The African black-footed cat might be the cutest, least harmful kitten ever, but in reality, it is the deadliest cat in the world. With a success rate of 60 percent while hunting, these itty bitty darlings are straight-up carnivores.
The San Diego Zoo welcomed two black-footed kittens into the world on April 28, 2020. The kittens—male Ryder and female Skyler—were born to mother Arwen and father Sawyer. Weighing 3 ounces at birth, the kittens now weigh about a pound and half each. They will grow to be 2 to 3 pounds and measure 14 to 20 inches in length when fully grown.
They are still nursing from their mother, but the kittens have begun eating a carnivore diet. “We are honored to care for these kittens, and the adult black-footed cats at the Safari Park,” said Chelsea Davis, a wildlife care specialist at San Diego Zoo Safari Park.
“San Diego Zoo Global is one of 17 organizations in the U.S. participating in the Association of Zoos and Aquariums (AZA) Species Survival Plan (SSP) for this species. The birth of these two kittens, and all births, help further our knowledge and conservation of this species.”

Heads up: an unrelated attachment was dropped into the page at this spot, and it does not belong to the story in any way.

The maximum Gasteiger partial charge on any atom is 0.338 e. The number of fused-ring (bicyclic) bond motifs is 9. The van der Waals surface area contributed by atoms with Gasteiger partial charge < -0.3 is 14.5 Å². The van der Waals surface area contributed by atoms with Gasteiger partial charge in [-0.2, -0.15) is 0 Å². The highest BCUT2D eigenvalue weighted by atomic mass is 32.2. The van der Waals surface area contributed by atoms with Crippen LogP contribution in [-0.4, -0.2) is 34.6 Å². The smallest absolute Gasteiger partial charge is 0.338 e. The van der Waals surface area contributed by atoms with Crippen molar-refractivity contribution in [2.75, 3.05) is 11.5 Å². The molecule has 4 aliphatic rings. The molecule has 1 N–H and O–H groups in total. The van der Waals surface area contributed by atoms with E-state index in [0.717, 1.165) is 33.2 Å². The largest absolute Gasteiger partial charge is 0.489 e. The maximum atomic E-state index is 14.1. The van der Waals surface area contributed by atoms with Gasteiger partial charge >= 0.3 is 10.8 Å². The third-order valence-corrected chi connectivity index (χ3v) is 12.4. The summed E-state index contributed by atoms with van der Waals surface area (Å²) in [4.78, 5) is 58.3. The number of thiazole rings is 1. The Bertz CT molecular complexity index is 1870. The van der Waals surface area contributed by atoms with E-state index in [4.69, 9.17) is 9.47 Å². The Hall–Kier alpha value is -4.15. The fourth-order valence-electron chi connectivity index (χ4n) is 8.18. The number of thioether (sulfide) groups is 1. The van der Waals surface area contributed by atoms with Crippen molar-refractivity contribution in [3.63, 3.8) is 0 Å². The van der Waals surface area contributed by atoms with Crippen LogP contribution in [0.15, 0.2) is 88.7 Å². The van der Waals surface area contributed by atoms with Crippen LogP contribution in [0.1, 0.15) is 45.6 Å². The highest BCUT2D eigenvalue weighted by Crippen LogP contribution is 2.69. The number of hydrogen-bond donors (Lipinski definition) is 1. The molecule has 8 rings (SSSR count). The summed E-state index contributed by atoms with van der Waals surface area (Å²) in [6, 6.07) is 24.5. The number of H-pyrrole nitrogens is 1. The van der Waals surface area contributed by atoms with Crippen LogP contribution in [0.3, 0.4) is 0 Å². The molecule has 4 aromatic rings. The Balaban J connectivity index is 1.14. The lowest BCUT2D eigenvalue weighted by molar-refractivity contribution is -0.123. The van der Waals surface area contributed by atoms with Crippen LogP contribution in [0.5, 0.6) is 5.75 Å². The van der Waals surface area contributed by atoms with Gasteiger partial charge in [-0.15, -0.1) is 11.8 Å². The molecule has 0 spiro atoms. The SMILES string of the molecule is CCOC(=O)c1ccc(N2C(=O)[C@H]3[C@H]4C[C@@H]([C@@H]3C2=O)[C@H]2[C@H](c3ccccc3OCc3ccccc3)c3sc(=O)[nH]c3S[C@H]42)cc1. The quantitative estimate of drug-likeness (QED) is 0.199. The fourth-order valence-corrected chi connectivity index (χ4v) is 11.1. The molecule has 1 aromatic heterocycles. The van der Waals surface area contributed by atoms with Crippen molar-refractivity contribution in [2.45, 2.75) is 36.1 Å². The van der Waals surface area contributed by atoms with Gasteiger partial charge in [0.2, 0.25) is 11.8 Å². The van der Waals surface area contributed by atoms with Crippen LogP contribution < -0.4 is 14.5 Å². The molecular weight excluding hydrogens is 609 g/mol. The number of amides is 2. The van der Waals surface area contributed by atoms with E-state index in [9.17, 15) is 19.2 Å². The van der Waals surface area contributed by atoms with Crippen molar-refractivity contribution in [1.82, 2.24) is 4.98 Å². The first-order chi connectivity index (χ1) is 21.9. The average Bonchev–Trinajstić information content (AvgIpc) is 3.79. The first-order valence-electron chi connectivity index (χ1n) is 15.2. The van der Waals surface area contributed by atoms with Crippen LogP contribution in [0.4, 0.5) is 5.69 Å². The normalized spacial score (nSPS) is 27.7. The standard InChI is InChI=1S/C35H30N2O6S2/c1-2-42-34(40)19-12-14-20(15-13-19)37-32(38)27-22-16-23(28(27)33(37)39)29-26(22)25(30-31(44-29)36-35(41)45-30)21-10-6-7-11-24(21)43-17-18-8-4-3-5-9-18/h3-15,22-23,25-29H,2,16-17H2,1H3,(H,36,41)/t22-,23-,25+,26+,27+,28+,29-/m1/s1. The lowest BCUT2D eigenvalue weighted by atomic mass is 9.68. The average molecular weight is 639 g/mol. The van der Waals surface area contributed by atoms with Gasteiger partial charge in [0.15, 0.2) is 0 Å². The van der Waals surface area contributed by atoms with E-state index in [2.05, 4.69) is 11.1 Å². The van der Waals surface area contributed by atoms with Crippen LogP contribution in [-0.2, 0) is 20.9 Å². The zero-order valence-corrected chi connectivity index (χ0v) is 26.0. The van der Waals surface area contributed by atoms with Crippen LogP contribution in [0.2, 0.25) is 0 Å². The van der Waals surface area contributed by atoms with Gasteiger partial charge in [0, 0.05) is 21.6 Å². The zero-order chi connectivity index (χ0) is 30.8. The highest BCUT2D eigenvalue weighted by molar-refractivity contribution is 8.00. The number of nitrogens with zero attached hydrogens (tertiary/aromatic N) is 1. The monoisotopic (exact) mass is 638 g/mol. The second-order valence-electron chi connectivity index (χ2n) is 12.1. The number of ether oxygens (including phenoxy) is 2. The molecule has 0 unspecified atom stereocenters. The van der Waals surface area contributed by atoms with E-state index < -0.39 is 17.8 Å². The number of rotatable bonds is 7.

One of the world’s smallest cats, the black-footed cat is a southern African native, found in Botswana, Namibia and South Africa. Black-footed cats live in dry, open habitats, including desert, savanna and scrubland. Their name comes from the black pads and thick, black hair on the soles of their paws, which help protect them from the hot sand.
Although it is small, typically weighing only two to four pounds well into adulthood, the black-footed cat is sometimes called “the world’s deadliest cat.” In a single night, one black-footed cat can consume up to 14 rodents and birds. With their keen sense of hearing and smell, their predation success rate of 60 percent is the highest of any feline. Compare that to lions who only catch their prey 20 to 25 percent of the time.
The kittens are expected to grow up to a mere 20 inches long and 8 to 10 inches tall, once matured. Currently, zookeepers feed Ryder and Skyler small pieces of meat with tongs while they’re still nursing from their mother.
“This allows us to make sure that the cats don’t associate our hands with food so we avoid bites. But also to make sure that we’re far enough distance back that the cats feel comfortable approaching us for their food,” Davis told the Associated Press.
But don’t worry, the black-footed cat’s success rate is why it’s the deadliest. Larger animals like gazelles or humans can thwart attacks from these cuties.
For more information on these adorable killers, visit the San Diego Zoo Safari Park website at http://sdzsafaripark.org/.